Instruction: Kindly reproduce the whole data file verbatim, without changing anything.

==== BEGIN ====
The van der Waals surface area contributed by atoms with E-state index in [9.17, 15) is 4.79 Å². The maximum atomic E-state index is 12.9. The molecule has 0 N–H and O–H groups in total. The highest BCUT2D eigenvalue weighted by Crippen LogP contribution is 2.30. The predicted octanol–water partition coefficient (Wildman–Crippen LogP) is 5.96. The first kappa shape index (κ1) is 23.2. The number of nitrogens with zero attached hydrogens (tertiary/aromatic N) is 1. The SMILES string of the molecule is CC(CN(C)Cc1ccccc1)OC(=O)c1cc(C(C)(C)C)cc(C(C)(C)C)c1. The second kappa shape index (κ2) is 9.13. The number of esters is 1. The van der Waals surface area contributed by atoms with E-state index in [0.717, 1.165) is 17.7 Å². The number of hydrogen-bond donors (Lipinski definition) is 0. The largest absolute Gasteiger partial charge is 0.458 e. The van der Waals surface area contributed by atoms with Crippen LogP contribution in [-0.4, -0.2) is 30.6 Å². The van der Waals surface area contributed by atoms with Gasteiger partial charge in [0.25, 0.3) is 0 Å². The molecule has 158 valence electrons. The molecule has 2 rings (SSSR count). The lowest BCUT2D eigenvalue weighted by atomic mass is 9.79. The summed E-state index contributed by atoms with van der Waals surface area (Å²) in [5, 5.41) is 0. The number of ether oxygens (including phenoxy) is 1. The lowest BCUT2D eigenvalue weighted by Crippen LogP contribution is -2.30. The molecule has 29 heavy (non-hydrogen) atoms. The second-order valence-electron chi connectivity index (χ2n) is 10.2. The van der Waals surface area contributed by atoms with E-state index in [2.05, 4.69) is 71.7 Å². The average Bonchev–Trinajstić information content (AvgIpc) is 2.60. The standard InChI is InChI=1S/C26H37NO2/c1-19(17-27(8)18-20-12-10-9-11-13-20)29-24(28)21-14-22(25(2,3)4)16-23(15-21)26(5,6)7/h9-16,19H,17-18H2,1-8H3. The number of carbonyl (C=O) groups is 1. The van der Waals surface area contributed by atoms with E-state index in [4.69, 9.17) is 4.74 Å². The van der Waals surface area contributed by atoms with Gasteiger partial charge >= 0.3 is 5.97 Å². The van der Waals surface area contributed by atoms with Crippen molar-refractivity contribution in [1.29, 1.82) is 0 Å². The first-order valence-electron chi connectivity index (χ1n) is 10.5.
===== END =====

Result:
The van der Waals surface area contributed by atoms with E-state index in [9.17, 15) is 4.79 Å². The maximum atomic E-state index is 12.9. The molecule has 0 N–H and O–H groups in total. The highest BCUT2D eigenvalue weighted by Crippen LogP contribution is 2.30. The predicted octanol–water partition coefficient (Wildman–Crippen LogP) is 5.96. The first kappa shape index (κ1) is 23.2. The number of nitrogens with zero attached hydrogens (tertiary/aromatic N) is 1. The SMILES string of the molecule is CC(CN(C)Cc1ccccc1)OC(=O)c1cc(C(C)(C)C)cc(C(C)(C)C)c1. The second kappa shape index (κ2) is 9.13. The number of esters is 1. The van der Waals surface area contributed by atoms with E-state index in [0.717, 1.165) is 17.7 Å². The number of hydrogen-bond donors (Lipinski definition) is 0. The largest absolute Gasteiger partial charge is 0.458 e. The van der Waals surface area contributed by atoms with Crippen LogP contribution in [-0.4, -0.2) is 30.6 Å². The van der Waals surface area contributed by atoms with Gasteiger partial charge in [0.25, 0.3) is 0 Å². The molecule has 158 valence electrons. The molecule has 2 rings (SSSR count). The lowest BCUT2D eigenvalue weighted by atomic mass is 9.79. The summed E-state index contributed by atoms with van der Waals surface area (Å²) in [5, 5.41) is 0. The number of ether oxygens (including phenoxy) is 1. The lowest BCUT2D eigenvalue weighted by Crippen LogP contribution is -2.30. The molecule has 29 heavy (non-hydrogen) atoms. The second-order valence-electron chi connectivity index (χ2n) is 10.2. The van der Waals surface area contributed by atoms with E-state index in [2.05, 4.69) is 71.7 Å². The average Bonchev–Trinajstić information content (AvgIpc) is 2.60. The standard InChI is InChI=1S/C26H37NO2/c1-19(17-27(8)18-20-12-10-9-11-13-20)29-24(28)21-14-22(25(2,3)4)16-23(15-21)26(5,6)7/h9-16,19H,17-18H2,1-8H3. The number of carbonyl (C=O) groups is 1. The van der Waals surface area contributed by atoms with E-state index in [4.69, 9.17) is 4.74 Å². The van der Waals surface area contributed by atoms with Gasteiger partial charge >= 0.3 is 5.97 Å². The van der Waals surface area contributed by atoms with Crippen molar-refractivity contribution in [1.29, 1.82) is 0 Å². The first-order valence-electron chi connectivity index (χ1n) is 10.5.